16 in 10 Minutes, Behind the scenes

Athens Drive Fall Play 2019


Sumayah Baloch

16 in 10 minutes is a collection of 10-minute plays about the lives of seven teenagers. The entire show will be about two hours plus a 15-minute intermission. It will be on Nov. 14 and 15 in the auditorium. 

Ashlyn Hayes, Theater Director, says that she chose this play because it was relevant to the students today and she wants them to look at society analytically. 

Many people will go to watch 16 in 10 Minutes, but most won’t see what happens behind the scenes of these short plays: who does the make-up, who creates the special effects, does the casting and all the other small, crucial additions to these plays.

“…This year we had 42 students audition for the fall play for 11 roles,” said Hayes. 

 Many people auditioned for the fall play but only those who were right for the character got the part. For those who did not get a role this time, they can audition again for the spring musical. Students had to choose a monologue that they thought fit the character they were auditioning for best. 

“Some students, regardless of how excellent their auditions were, simply weren’t right for the roles. It is never anything personal; we just have to look at the show as a whole,” said Hayes. 

However good someone’s audition is not the only factor in choosing someone for a role. The cast members also must get along well with each other.

Although, the cast does a lot of work, many things go on behind the scenes, such as costumes, lights, sounds, and set. Some crew members help with lighting and sound design whereas others help with costuming, set painting and building and prop production. There are also students who are in charge of management and organization. Students with more experience act as leaders to make sure everything is done nicely and on time.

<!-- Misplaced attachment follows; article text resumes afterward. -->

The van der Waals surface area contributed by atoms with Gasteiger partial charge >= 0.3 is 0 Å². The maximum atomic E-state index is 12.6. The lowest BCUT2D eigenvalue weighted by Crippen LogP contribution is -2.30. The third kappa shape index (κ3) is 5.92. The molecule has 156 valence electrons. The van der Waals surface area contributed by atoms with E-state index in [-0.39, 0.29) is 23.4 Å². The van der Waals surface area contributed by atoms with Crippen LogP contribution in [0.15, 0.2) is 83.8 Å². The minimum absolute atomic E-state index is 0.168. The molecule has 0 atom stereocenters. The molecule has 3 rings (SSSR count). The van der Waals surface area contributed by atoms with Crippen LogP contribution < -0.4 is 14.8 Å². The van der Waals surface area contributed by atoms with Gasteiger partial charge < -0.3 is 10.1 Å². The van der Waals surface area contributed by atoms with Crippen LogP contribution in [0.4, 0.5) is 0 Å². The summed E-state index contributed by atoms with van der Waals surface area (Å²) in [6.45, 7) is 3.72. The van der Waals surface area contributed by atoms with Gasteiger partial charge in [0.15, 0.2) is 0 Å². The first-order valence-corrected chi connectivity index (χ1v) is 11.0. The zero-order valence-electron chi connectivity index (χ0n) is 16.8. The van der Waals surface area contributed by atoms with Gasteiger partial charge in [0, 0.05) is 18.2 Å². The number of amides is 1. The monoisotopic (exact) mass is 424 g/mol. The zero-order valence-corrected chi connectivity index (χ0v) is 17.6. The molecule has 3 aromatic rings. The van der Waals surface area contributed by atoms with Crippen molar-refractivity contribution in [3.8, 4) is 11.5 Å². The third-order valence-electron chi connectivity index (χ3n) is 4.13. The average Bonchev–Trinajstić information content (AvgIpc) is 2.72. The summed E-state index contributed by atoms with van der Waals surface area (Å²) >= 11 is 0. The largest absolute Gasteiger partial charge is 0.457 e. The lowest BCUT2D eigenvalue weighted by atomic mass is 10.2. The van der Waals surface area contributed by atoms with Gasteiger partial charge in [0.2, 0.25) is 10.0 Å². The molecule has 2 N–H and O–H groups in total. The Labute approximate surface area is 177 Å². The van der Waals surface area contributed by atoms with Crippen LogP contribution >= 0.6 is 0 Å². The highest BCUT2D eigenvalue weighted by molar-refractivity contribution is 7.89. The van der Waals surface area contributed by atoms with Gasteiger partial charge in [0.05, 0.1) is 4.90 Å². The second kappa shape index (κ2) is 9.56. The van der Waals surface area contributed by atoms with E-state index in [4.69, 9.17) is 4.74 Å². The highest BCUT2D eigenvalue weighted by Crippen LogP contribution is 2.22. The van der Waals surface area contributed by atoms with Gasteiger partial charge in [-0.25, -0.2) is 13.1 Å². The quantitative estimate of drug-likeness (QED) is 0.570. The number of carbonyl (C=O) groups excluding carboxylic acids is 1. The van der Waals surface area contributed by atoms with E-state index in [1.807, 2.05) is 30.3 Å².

Practicing is essential to the play; as the saying goes, “practice makes perfect.” The cast and crew normally practice in the auditorium. They are given scripts that have to be read multiple times before they go through their first read-through. When they start rehearsals they work on the actors’ movements in a scene. After that, they rehearse that scene over and over again. The students have to have their roles memorized by Oct. 14 and they go through each scene as many times as needed. Two weeks before the actual show they start running rehearsals later and run the show every night.

“Students are expected to take the notes and improve before the next run,” said Hayes. 

They also start adding in the sounds, lighting, set, and costumes. Overall, the cast and crew do lots of work that goes unnoticed by the casual theatergoer.

“I think the biggest way to be recognized is just by having people come out to see the performance. It’s hard sometimes to truly understand all of the hard work and effort that goes into it but by coming out and seeing the final product, you’ll have a better understanding of the drive and passion that goes into our work,” said Peyton Joyner, junior.